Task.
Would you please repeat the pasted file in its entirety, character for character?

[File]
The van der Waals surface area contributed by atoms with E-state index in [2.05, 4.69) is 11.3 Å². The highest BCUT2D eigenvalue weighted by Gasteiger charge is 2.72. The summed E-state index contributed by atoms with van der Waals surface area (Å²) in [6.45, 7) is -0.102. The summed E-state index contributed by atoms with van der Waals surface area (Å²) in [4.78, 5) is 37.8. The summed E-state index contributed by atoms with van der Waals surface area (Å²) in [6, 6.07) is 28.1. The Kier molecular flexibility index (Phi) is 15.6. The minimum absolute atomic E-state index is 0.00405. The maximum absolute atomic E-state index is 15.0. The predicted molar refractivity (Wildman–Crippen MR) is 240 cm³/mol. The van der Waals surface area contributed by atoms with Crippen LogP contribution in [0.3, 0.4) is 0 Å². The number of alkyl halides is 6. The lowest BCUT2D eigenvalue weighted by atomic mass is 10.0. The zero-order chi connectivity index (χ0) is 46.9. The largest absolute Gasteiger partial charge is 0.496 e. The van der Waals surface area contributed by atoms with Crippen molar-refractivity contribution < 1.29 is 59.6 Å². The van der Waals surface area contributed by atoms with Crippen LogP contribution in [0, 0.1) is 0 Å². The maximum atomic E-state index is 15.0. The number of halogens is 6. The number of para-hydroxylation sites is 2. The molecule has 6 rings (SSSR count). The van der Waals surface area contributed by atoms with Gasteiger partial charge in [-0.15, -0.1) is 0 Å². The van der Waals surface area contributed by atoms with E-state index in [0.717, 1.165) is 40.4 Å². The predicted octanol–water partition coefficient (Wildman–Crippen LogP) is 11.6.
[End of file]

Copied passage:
The van der Waals surface area contributed by atoms with E-state index in [2.05, 4.69) is 11.3 Å². The highest BCUT2D eigenvalue weighted by Gasteiger charge is 2.72. The summed E-state index contributed by atoms with van der Waals surface area (Å²) in [6.45, 7) is -0.102. The summed E-state index contributed by atoms with van der Waals surface area (Å²) in [4.78, 5) is 37.8. The summed E-state index contributed by atoms with van der Waals surface area (Å²) in [6, 6.07) is 28.1. The Kier molecular flexibility index (Phi) is 15.6. The minimum absolute atomic E-state index is 0.00405. The maximum absolute atomic E-state index is 15.0. The predicted molar refractivity (Wildman–Crippen MR) is 240 cm³/mol. The van der Waals surface area contributed by atoms with Crippen LogP contribution in [0.3, 0.4) is 0 Å². The number of alkyl halides is 6. The lowest BCUT2D eigenvalue weighted by atomic mass is 10.0. The zero-order chi connectivity index (χ0) is 46.9. The largest absolute Gasteiger partial charge is 0.496 e. The van der Waals surface area contributed by atoms with Crippen molar-refractivity contribution < 1.29 is 59.6 Å². The van der Waals surface area contributed by atoms with Crippen LogP contribution in [0, 0.1) is 0 Å². The maximum atomic E-state index is 15.0. The number of halogens is 6. The number of para-hydroxylation sites is 2. The molecule has 6 rings (SSSR count). The van der Waals surface area contributed by atoms with Gasteiger partial charge in [-0.15, -0.1) is 0 Å². The van der Waals surface area contributed by atoms with E-state index in [0.717, 1.165) is 40.4 Å². The predicted octanol–water partition coefficient (Wildman–Crippen LogP) is 11.6.